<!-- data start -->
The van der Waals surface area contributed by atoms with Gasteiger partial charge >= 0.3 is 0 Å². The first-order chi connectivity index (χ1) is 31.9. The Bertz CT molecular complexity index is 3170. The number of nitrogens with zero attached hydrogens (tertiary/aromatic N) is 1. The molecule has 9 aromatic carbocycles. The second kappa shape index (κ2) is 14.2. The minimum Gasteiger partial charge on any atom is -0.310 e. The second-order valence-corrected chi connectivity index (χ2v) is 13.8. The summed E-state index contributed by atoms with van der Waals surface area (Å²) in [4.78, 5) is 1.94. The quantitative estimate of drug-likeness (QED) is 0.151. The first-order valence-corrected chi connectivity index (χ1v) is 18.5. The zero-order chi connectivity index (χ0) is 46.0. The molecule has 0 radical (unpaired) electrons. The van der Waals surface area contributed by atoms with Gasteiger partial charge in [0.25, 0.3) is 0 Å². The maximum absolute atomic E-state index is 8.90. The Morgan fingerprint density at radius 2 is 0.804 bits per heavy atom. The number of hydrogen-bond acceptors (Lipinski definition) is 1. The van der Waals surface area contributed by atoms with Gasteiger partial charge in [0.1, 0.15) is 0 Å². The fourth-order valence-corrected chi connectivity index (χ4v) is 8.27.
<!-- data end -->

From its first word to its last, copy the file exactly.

The van der Waals surface area contributed by atoms with Gasteiger partial charge >= 0.3 is 0 Å². The first-order chi connectivity index (χ1) is 31.9. The Bertz CT molecular complexity index is 3170. The number of nitrogens with zero attached hydrogens (tertiary/aromatic N) is 1. The molecule has 9 aromatic carbocycles. The second kappa shape index (κ2) is 14.2. The minimum Gasteiger partial charge on any atom is -0.310 e. The second-order valence-corrected chi connectivity index (χ2v) is 13.8. The summed E-state index contributed by atoms with van der Waals surface area (Å²) in [4.78, 5) is 1.94. The quantitative estimate of drug-likeness (QED) is 0.151. The first-order valence-corrected chi connectivity index (χ1v) is 18.5. The zero-order chi connectivity index (χ0) is 46.0. The molecule has 0 radical (unpaired) electrons. The van der Waals surface area contributed by atoms with Gasteiger partial charge in [0.25, 0.3) is 0 Å². The maximum absolute atomic E-state index is 8.90. The Morgan fingerprint density at radius 2 is 0.804 bits per heavy atom. The number of hydrogen-bond acceptors (Lipinski definition) is 1. The van der Waals surface area contributed by atoms with Gasteiger partial charge in [0.1, 0.15) is 0 Å². The fourth-order valence-corrected chi connectivity index (χ4v) is 8.27.